The Heart of the Kenai Peninsula

Aerial view of the city of Kenai

Known as “Alaska’s Playground,” the Kenai Peninsula is endowed with recreational opportunities formed by its abundance of rivers, trails, and mountains. In addition to its natural surroundings, the peninsula also includes small villages and quaint towns, some of which make up the most populous cities in Southcentral Alaska. 

The city of Kenai sits in the furthest northwest part of the Kenai Peninsula. Home to what’s believed to be the oldest original building on the peninsula, Kenai’s history, ideal location, natural recreation, and strong economic opportunities have proven the city as the Heart of the Kenai Peninsula.


Easily accessible from Anchorage, Kenai is on the west side of the Kenai Peninsula located where the mouth of the Kenai River pours into the Cook Inlet. Three active volcanoes stand majestically across the inlet: Mt. Redoubt, Mt. Spur, and Mt. Iliamna. As a major port and transportation hub by air, Kenai’s convenient location gives visitors and locals alike east access to a plethora of outdoor activities. 

Enjoy world-class fishing on a local charter. Stroll the unique Kenai Beach known for its astounding sunsets and jaw-dropping views of mountain chains. View wildlife on land or by boat. Ride bikes along it’s many trails and scenic views. 


Whether you’re a history buff or simply curious to know how the city of Kenai transformed into the thriving coastal town it is today, Old Town’s historic sites provide many ways to unveil the significant events of the city’s past. 

Sitting peacefully within Old Town Kenai is the Holy Assumption Russian Orthodox Church, which was built in 1894. It is the longest standing Russian Orthodox church in Alaska, and it was the epicenter for the assimilation of Native populations on the Kenai Peninsula. 

Yet Kenai itself was formed in 1741 when the Russian fur traders first arrived to settle in lands where the Kachemak people and Dena’ina (later known as Kenaitze) had lived since 1000 BC. What followed was a chain of actions that led to friction between the native villagers and Russian settlers. Throughout Old Town Kenai, these traces of the past are apparent with historic buildings and landmarks.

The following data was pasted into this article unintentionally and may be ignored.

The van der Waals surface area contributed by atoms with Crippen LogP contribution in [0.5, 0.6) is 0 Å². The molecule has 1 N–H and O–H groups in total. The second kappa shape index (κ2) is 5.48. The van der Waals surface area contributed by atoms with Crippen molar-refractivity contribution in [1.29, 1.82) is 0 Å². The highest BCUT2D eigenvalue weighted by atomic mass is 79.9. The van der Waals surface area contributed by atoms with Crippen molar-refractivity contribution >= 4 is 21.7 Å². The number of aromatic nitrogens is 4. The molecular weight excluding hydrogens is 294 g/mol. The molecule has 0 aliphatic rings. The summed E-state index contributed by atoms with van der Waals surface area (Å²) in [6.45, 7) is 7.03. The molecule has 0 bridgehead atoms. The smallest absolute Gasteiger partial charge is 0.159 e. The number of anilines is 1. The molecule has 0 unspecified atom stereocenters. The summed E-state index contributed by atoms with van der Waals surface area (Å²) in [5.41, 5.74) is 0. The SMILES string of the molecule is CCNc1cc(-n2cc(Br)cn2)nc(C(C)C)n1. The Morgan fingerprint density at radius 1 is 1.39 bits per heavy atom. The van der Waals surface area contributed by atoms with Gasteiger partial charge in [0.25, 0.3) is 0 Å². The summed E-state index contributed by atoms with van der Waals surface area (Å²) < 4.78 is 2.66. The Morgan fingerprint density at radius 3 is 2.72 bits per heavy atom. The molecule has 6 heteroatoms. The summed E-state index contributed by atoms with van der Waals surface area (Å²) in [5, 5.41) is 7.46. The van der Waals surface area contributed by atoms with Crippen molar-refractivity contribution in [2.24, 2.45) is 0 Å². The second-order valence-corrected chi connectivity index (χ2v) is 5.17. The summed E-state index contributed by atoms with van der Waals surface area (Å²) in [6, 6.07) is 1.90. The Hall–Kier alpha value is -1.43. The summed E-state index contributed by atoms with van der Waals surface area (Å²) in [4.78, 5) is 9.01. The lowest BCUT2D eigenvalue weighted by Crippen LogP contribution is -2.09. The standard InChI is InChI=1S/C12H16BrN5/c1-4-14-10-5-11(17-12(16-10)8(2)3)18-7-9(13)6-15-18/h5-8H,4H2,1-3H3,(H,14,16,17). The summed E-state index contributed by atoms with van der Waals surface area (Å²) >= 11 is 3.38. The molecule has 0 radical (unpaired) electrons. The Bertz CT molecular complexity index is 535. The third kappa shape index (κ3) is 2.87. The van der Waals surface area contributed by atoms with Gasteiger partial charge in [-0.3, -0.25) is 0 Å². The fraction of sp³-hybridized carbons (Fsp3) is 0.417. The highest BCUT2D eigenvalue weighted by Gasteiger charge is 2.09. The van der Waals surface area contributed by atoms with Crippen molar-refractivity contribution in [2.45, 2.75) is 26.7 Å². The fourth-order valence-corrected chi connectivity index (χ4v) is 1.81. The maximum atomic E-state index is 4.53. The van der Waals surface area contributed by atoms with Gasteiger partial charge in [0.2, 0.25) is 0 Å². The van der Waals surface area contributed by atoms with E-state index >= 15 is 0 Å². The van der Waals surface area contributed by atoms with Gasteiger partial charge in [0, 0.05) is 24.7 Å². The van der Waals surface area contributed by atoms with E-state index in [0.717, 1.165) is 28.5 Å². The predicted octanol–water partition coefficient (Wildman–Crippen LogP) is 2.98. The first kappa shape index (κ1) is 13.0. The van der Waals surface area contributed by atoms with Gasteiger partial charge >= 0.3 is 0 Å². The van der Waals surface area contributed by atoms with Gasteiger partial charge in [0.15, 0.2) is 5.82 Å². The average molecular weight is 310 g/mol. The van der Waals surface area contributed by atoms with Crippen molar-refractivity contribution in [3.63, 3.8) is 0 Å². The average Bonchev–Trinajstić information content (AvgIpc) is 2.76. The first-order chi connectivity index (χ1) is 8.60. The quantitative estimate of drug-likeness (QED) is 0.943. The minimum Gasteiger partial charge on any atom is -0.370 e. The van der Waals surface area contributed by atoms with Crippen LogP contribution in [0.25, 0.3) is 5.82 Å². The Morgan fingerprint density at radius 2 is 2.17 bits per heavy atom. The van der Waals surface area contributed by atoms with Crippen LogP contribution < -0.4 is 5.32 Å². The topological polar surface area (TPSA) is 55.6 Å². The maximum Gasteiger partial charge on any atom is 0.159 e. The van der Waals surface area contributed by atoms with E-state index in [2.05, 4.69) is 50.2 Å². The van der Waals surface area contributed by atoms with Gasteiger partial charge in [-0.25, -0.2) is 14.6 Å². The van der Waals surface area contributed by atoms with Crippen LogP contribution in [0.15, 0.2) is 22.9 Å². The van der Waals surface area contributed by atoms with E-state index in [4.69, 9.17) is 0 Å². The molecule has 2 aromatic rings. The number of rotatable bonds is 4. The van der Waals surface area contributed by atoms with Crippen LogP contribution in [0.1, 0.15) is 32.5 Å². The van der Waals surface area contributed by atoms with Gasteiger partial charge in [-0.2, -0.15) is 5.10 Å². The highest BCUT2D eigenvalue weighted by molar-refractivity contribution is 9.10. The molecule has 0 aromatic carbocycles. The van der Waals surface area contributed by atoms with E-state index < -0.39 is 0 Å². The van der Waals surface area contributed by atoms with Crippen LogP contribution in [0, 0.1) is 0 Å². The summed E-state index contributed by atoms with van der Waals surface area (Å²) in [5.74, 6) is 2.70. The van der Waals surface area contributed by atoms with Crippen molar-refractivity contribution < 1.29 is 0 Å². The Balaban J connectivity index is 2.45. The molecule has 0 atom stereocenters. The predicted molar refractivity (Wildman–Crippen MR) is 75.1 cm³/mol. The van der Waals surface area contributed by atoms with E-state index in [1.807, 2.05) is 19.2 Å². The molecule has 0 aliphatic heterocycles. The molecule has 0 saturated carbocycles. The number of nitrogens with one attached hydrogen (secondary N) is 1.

Employment opportunities can be found in a variety of industries, making Kenai one of the most diverse economies in Alaska. Kenai is home to the Oil & Gas industry in Alaska, world-renowned sport fishing, medical, education, service, and, of course, travel and tourism. 

According to Kenai Peninsula Economic Development District, Inc., or KPEDD, Oil and Gas is Alaska’s largest non-government industry and generates 38% of all wages statewide. Offshore oil discoveries in 1965 caused a period of rapid growth and has since produced 1.4 billion barrels of oil. This led to Kenai becoming the oil capital of Alaska and later the major hub for natural gas production. Nearly all the natural gas used in the state for heating and power generation comes from the Cook Inlet Basin.

For many, the Kenai River and Cook Inlet are major destinations for sport fishing for king salmon, red salmon (sockeye), silver salmon (coho), pink salmon and trout. Within the inlet, anglers pursue halibut and cod, among other species. The city of Kenai is considered one of the best places for fishing and a bucket list destination for people who want to cast a line surrounded by natural beauty. 

As the largest city of the Kenai Peninsula, Kenai is a major commercial hub that is home to an entrepreneurial spirit that gives birth to hundreds of small businesses. The Kenai Chamber of Commerce and Visitor Center serves the business community to promote, support and advocate for their members and to inspire commercial activity within the city of Kenai. 

To learn more about Kenai and what makes it the heart of the Kenai Peninsula, visit I Love Kenai.

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